Think of this for homework: Hillary Clinton is probably rooting for Donald Trump. Not for Trump to win the presidency, but for the maverick businessman to win the Republican nomination.
Here’s why. Clinton has high negative ratings among American voters, many who distrust her or see her as cynical. In match-up polls, where US voters are asked to choose between two candidates as if it was already November, Clinton fares poorly against almost all the remaining Republican candidates. The only one she beats handily is Trump.
The last remaining mainstream Republican candidate, John Kasich, beats her handily in these polls. The Realclearpolitics average of such polls shows the former Ohio governor ahead of her by 7.4 % points. Against the other establishment runner, Marco Rubio, she was four points behind before he dropped out of the race three days ago.
Even against Ted Cruz, a candidate associated with the extreme Christian rightwing and heartily disliked by many of his own party leadership, she is neck-and-neck. Cruz is ahead by a statistically irrelevant 0.8 points – but some recent polls indicate this lead may be increasing slightly.
But when Clinton is pitted against Trump, the pendulum swings and gives her a solid 6.3% points lead. And this lead is increasing over time. In February, matchup polls showed her lead hovering between 5 to 8 points. In surveys in March, this increased to 9 to 13 points.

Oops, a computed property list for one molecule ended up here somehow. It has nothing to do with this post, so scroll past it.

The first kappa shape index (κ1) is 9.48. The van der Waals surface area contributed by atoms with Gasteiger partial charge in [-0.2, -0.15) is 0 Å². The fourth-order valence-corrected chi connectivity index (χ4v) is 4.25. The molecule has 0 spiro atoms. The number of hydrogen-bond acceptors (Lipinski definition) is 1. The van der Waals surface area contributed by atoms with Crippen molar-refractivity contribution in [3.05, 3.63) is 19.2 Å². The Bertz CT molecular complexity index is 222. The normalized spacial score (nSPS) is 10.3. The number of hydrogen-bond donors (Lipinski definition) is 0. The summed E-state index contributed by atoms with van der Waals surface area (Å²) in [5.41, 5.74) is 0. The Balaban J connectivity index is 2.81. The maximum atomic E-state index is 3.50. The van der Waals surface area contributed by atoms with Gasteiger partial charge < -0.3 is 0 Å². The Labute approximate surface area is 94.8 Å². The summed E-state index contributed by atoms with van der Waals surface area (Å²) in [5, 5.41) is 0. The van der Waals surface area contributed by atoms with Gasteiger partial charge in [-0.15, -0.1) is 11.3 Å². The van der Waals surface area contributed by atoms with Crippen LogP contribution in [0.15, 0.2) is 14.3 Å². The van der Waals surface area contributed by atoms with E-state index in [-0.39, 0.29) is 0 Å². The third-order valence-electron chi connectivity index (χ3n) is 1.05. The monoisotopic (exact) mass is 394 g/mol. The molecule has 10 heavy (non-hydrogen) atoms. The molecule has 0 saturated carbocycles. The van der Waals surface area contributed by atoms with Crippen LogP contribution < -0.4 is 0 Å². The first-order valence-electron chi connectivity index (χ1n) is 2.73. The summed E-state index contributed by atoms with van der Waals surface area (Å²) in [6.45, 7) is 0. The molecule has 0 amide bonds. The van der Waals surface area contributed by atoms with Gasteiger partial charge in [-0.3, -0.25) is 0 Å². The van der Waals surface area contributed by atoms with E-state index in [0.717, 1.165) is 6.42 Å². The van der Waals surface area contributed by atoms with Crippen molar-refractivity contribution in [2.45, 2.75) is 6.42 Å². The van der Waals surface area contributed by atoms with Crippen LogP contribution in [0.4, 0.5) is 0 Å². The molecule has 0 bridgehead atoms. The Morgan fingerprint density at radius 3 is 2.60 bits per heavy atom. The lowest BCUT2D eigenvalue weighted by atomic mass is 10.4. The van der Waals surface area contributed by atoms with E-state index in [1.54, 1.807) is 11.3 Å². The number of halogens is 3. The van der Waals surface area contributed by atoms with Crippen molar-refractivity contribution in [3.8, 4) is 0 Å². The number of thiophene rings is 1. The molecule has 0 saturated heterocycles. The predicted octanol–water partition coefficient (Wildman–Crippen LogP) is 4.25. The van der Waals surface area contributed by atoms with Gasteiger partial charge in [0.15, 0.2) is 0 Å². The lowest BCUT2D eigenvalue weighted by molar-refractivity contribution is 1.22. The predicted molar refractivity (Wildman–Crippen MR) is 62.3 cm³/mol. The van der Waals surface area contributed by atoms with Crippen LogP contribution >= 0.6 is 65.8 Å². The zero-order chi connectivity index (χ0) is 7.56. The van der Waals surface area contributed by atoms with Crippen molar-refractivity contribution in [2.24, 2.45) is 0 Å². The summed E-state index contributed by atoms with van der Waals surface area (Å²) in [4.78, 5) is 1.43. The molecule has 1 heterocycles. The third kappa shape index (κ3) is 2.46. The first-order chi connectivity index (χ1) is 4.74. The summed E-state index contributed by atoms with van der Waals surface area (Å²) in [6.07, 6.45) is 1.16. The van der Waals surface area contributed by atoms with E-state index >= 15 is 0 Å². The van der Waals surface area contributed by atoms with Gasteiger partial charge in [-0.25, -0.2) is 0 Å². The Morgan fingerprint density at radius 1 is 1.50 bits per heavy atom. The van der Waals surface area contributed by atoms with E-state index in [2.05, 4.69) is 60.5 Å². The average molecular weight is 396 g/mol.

With the Democratic candidacy almost in the bag, Clinton has begun firing broadsides at Trump. This would make sense. Trump is easily the Republican frontrunner and Clinton increasingly wants to remind everyone she is only thing standing between Trump and the nuclear button.
To put it another way, Trump is the only candidate who attracts more negative sentiments than Clinton with US voters.
A fear of a President Trump gives her an advantage among many crucial voting groups. One would be youth, so-called millenials, who have been foot soldiers for her rival for the Democratic candidacy, Bernie Sanders. They would rally more than two–to-one in her favour if the choice was Donald versus Hillary, says a USA Today/Rock the Vote poll done a few days ago. Trump is also the least liked Republican candidate among independents, the crucial swing 40% of the electorate, with a net favourability rating of minus 27% according to Gallup. Worse, polls show a quarter of Republican voters would defect to the Democratic side to keep Trump out of office.
Obviously, match-up polls at this point in the electoral battle, eight months from the election day are indicative of voter mood but useless to measure actual behaviour at the ballot booth. However, they are remarkably consistent in showing Clinton would struggle in an election against almost anyone except Trump.
Who would do best of all against Trump, however, is Sanders. As much a maverick as Trump, if from the left rather than the right, Sanders beats Trump by 10 percentage points on average in matchups and a recent poll has put that margin as high as 18%.